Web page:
“After Covid times forcing everything online, we couldn’t wait to get back to doing what we love. With an established committee of some of the core Founders, we are able to do more and reach more people with our love of all things Nintendo. It’s ironic really, that a lot of gamers are assumed to be isolated in their bedrooms, when our mission is to essentially network with other gamers and make connections in person.”
Making connections in groups like these also has potential benefits that go beyond a mere boost in the social skills department. “Once-lonely people are able to find their kindred spirits, and for the organisers of events, it’s also a great boost for your CV and job prospects.”
Looking back over the last decade, Jen mentions the North vs South Wales meetup from June 2015 as a significant achievement, “but establishing a full committee to help with the running of NPUK is up there, too. September 2020 was the pivot point for NPUK.”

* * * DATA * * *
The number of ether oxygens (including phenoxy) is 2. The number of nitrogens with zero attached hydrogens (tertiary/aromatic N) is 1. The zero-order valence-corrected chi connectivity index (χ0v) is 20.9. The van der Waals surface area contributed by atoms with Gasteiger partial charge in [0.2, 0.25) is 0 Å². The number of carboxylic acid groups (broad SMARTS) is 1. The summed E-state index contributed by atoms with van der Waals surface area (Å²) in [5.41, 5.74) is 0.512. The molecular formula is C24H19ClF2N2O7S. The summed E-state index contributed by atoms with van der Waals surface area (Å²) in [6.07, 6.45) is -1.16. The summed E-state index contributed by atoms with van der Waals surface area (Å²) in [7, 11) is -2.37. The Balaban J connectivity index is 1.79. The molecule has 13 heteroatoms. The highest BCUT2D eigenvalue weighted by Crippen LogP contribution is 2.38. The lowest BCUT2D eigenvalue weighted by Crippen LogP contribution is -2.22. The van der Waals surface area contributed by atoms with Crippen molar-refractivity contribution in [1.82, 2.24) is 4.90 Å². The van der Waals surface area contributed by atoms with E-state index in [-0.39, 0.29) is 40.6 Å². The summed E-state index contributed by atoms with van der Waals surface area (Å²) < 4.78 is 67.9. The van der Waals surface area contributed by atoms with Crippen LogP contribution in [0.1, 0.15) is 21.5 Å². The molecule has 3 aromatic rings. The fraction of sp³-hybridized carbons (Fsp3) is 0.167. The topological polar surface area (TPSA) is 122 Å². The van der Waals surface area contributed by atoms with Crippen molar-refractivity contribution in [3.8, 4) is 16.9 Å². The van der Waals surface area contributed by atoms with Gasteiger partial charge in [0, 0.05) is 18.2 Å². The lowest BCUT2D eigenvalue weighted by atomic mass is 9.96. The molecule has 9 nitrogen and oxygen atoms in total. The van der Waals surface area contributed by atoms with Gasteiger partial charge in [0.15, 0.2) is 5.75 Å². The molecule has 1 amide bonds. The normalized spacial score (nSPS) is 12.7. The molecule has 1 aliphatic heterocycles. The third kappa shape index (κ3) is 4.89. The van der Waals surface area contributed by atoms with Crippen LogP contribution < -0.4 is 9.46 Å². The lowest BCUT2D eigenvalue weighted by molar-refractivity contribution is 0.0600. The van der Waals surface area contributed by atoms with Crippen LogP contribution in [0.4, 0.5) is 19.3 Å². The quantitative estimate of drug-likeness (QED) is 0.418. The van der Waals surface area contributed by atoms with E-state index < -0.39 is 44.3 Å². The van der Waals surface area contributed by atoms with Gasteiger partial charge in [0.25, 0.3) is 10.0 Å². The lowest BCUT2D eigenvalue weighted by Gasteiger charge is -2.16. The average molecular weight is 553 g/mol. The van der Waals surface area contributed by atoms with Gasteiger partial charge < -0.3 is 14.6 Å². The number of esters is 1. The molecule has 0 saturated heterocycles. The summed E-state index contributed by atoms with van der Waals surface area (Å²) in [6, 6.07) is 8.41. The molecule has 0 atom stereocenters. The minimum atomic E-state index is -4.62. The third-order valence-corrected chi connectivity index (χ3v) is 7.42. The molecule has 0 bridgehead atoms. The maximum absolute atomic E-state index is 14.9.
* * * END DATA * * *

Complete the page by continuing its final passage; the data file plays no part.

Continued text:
As a nationwide hub, one of the great things about the network is how widespread it is — 29 regional groups and counting. NPUK ties local gaming communities together into a larger whole. Sure, you can trek halfway across the country to meet like-minded Nintendo fans if you’re willing and able, but there’s also likely a Nintendo community for you to join much closer to home, and Jen encourages you to do so.
“Find out where your local community is, get involved; and if there’s nothing in your area, get in touch and ask about setting up your own community!”
There are 10th-anniversary celebration plans in the works for the summer, but that’s still a few months away. “First we have a campaign for Mental Health Awareness Week in mid-May, so all I can say at this point is ‘Watch this space’!”
Many thanks to Jen for speaking with us. Let us know below if you’re part of one of NPUK’s regional groups! And if you’re interested in finding a friendly Nintendo-focused community near you, head to the Nintendo Players UK website and take a look at upcoming events in your area.